June 15, 2022
Despite the significant economic, innovative and social contributions of home-based self-employment, it is an under-researched and under-theorised area. We address this gap by drawing from established entrepreneurial theory to propose and validate a more complete theoretical model that combines personal, household and employment influences. We validate our proposed model by drawing on quantitative data from a large-scale, longitudinal, UK-based, social studies dataset. Our validated model demonstrates how and why antecedent and current household and employment factors, but not personal factors, associated with being home-based interact and provide constitutive affordances that result in a setting for self-employment that is unique in more fundamental ways than simply the home location of the business. Despite being responsible for some of the world’s most innovative and successful businesses, home-based businesses are often denigrated as lacking ambition or growth potential. The results of our analysis vindicate the choices of the home-based self-employed, by demonstrating that basing a business in the home is a rational choice based on an intersection of household and employment characteristics. The data used in this study predates the COVID-19 pandemic. However, it is expected that home-based self-employment will grow significantly following the pandemic in response to increasing acceptance of home-working. It therefore behoves entrepreneurship scholars to have a robust understanding of this previously overlooked type of self-employment if we are to be able to provide guidance to policymakers and self-employment support services.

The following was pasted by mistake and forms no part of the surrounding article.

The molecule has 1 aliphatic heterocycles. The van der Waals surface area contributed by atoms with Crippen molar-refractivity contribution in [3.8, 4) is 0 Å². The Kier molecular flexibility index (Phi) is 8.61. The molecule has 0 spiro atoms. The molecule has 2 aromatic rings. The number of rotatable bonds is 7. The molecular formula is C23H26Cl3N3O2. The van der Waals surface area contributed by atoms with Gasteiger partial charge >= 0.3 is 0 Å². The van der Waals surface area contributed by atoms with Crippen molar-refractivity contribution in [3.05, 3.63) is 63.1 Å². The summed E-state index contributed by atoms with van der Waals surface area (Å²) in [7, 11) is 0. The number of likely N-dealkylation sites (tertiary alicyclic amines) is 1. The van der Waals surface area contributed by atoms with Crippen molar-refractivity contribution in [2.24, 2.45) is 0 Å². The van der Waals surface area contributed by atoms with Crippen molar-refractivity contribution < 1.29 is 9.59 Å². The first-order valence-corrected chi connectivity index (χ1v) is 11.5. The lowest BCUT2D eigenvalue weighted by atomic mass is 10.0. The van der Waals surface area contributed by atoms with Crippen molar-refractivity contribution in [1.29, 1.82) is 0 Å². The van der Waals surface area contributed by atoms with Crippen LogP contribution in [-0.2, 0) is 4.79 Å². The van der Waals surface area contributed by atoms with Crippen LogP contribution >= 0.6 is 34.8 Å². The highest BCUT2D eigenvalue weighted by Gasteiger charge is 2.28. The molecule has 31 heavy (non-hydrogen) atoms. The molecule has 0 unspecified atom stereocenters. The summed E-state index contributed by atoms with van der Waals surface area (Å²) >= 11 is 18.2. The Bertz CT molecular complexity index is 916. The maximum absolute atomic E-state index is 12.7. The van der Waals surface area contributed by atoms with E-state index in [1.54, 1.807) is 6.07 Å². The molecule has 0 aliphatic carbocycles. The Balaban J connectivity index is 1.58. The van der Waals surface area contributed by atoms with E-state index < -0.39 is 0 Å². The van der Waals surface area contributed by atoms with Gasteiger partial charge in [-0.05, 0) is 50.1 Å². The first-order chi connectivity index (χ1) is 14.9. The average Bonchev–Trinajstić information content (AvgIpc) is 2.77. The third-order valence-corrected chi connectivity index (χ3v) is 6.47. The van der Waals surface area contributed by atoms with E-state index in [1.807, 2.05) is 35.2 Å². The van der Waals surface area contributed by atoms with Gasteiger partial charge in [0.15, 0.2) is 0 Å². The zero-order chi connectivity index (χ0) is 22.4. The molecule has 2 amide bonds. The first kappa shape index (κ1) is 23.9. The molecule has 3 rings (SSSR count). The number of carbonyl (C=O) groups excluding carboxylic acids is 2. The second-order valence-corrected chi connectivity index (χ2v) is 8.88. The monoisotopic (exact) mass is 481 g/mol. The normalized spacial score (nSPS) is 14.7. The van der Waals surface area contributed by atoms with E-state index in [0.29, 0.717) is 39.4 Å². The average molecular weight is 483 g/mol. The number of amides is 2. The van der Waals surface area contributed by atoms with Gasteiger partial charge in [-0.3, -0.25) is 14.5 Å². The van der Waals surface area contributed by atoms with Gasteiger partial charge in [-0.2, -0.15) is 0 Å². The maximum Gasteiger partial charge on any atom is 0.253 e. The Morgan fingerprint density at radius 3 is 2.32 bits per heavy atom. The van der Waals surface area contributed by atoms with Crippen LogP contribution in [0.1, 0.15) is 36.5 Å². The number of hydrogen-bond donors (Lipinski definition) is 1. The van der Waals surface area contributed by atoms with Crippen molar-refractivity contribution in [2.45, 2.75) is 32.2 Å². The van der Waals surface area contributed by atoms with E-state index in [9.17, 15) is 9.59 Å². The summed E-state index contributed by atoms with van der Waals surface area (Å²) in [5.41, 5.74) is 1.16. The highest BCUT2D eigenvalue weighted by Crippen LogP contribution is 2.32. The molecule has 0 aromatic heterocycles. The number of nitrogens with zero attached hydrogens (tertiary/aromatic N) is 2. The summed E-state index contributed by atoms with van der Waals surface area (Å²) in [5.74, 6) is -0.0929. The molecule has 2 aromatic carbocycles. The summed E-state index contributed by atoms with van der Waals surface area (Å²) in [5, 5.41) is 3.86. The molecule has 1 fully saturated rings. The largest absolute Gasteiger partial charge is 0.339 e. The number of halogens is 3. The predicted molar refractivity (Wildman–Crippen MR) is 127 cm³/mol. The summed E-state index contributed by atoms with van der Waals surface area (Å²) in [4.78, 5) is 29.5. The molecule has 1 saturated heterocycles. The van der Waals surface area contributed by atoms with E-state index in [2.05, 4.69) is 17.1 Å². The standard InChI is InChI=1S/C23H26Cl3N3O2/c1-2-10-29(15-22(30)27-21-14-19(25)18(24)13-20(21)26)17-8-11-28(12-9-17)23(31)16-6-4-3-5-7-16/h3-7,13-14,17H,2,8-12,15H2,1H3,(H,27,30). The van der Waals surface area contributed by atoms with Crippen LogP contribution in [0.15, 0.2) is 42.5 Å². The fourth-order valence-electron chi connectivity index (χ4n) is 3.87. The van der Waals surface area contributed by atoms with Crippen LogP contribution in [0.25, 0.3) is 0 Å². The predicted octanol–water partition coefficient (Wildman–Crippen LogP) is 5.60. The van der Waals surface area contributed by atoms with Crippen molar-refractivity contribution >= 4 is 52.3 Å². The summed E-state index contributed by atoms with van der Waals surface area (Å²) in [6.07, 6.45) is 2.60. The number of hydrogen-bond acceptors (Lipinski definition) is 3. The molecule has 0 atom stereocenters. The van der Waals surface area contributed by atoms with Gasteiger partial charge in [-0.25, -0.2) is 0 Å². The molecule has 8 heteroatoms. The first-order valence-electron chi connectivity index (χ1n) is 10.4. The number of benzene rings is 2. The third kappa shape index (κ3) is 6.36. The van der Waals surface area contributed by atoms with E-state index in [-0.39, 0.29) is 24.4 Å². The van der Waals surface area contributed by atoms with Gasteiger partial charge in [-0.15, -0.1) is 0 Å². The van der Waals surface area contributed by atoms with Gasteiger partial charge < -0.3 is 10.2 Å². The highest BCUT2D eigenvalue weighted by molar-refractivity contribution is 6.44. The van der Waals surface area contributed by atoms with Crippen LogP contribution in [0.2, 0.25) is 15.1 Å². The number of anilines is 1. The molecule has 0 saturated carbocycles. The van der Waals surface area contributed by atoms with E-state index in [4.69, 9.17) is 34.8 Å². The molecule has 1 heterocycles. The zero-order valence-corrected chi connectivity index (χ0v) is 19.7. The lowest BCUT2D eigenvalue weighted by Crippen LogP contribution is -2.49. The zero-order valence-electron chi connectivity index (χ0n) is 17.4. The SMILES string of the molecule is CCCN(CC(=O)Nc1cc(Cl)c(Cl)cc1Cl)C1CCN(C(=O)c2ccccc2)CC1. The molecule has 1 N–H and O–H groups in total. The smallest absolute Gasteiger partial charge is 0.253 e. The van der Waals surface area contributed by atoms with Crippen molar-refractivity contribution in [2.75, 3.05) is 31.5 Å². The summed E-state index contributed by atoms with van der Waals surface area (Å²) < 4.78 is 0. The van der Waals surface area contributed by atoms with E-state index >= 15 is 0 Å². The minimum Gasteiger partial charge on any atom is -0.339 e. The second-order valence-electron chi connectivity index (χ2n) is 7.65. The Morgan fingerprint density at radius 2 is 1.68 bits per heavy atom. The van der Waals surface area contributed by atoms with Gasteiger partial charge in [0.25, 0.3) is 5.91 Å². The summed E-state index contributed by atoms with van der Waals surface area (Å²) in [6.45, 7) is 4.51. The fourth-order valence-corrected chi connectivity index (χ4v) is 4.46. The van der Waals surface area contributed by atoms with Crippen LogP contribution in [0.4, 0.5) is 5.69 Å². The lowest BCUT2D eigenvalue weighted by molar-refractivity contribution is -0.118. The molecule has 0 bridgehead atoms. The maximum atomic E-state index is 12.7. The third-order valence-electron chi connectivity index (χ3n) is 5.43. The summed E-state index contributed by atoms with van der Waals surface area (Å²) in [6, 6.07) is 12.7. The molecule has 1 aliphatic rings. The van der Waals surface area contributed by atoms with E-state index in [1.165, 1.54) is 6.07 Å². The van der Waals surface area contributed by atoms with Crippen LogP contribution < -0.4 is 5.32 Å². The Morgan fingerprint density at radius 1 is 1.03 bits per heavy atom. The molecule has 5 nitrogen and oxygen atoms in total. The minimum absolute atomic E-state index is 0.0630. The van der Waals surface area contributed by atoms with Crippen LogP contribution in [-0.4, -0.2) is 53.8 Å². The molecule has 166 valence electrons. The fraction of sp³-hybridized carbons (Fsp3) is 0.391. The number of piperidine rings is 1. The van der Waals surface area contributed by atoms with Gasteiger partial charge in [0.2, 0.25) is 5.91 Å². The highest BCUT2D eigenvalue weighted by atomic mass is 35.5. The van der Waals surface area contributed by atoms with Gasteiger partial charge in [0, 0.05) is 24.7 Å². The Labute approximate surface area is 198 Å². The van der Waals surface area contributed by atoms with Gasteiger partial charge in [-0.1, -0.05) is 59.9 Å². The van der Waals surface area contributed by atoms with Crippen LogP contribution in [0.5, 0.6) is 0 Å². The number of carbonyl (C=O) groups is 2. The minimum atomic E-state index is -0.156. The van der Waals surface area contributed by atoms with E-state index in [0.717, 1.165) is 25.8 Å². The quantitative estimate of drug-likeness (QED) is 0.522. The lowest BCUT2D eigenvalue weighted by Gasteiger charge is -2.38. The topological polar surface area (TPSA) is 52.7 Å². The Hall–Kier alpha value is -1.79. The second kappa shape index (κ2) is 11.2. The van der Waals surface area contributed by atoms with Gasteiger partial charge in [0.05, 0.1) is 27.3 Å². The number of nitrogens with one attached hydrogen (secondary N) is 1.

Journal of Enterprising Culture
Volume and page numbers
Volume: 30 , p.123 -160